6. In a teaching device, indicating means for indicating the forms of a plurality of articulation organs used during the oral production of sound and the positions of said plurality of articulation organs during the natural oral production of a particular sound, and control means for selective operation of said indicating means to indicate the positions of said organs during the natural oral production of a plurality of particular sounds, said indicating means comprising a plurality of indicating members having physical forms corresponding to said plurality of articulation organs, and said control means comprising means for selectively positioning said plurality of indicating members, at least one of said indicating members being a deformable member of elastomeric material having springs cast therein, and said control means comprising means controlling deformation of said deformable member.
7. In a teaching device as defined in claim 6, said deformable member representing a trachea wall.
8. In a teaching device as defined in claim 6, said deformable member representing one lip, and an additional deformable member representing a second lip, said control means comprising wires arranged to be selectively controlled in tension to move said deformable members toward and away from each other.
This invention relates to phonetic teaching devices and more particularly to devices with which the learning of the articulation of sounds is greatly facilitated and which is readily operable and easily adapted for learning of a wide variety of sounds in any language while being comparatively simple in construction and operation and economically manufacturable.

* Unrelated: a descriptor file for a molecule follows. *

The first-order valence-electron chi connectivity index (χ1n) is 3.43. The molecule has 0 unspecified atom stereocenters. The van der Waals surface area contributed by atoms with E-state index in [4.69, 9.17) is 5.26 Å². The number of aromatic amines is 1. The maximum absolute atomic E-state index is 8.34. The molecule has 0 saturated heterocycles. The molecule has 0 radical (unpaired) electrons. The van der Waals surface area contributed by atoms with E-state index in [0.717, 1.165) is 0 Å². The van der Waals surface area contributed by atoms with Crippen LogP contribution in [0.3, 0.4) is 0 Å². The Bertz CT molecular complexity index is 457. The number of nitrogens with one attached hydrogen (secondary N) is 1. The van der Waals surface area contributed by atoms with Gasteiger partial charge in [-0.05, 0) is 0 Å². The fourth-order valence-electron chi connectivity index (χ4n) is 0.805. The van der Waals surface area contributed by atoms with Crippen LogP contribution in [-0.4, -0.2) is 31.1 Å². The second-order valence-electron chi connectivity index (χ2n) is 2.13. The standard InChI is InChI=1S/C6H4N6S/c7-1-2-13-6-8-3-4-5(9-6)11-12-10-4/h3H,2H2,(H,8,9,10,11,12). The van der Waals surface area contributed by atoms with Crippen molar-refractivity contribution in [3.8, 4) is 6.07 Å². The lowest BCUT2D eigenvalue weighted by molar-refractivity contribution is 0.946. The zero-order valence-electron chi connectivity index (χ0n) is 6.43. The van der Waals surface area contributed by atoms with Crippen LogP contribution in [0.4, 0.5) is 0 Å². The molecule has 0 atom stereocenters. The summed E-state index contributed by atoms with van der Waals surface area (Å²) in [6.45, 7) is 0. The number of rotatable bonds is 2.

In connection with the learning of articulation and particularly in the case of foreign languages, instructional practice has in the past included the use of a variety of teaching aids in an attempt to make it possible for the students to learn the proper pronunciation of unusual and difficult sounds in the language to be learned. Such aids have not been entirely successful and have left much to be desired. For example, it was once conventional practice to show the students drawings in textbooks, illustrating the position of the lips when making particular sounds. This type of visual representation is hardly used nowadays due in part to the fact that the acoustic component was missing. Also, the drawings did not portray movements and to portray a large number of positions would require a correspondingly large number of drawings. Of late, it has been conventional practice to use tapes and records carrying the voices of native speakers in order to give the pupil the possibility of absorbing the word or sentence including the proper intonation on the basis of the acoustic perception of the sound to be learned. However, this type of representation is still not entirely satisfactory because most students are not in a position to make the necessary sound merely on the basis of acoustic perception.
In addition, prior methods fail completely, or nearly so, in cases where it is a question of teaching people whose sensory organs are deficient such as, for example, people who are deaf, blind, or both deaf and blind. There are also considerable difficulties in the case of people with speech deficiencies, such as, for example, lisping, hesitation and stuttering. An improvement is usually forthcoming with such people only following a long and extremely costly psychotherapeutic treatment and in some cases no improvement may be possible, because many speech deficiencies are due to a partial sound deafness which is first necessary to cure.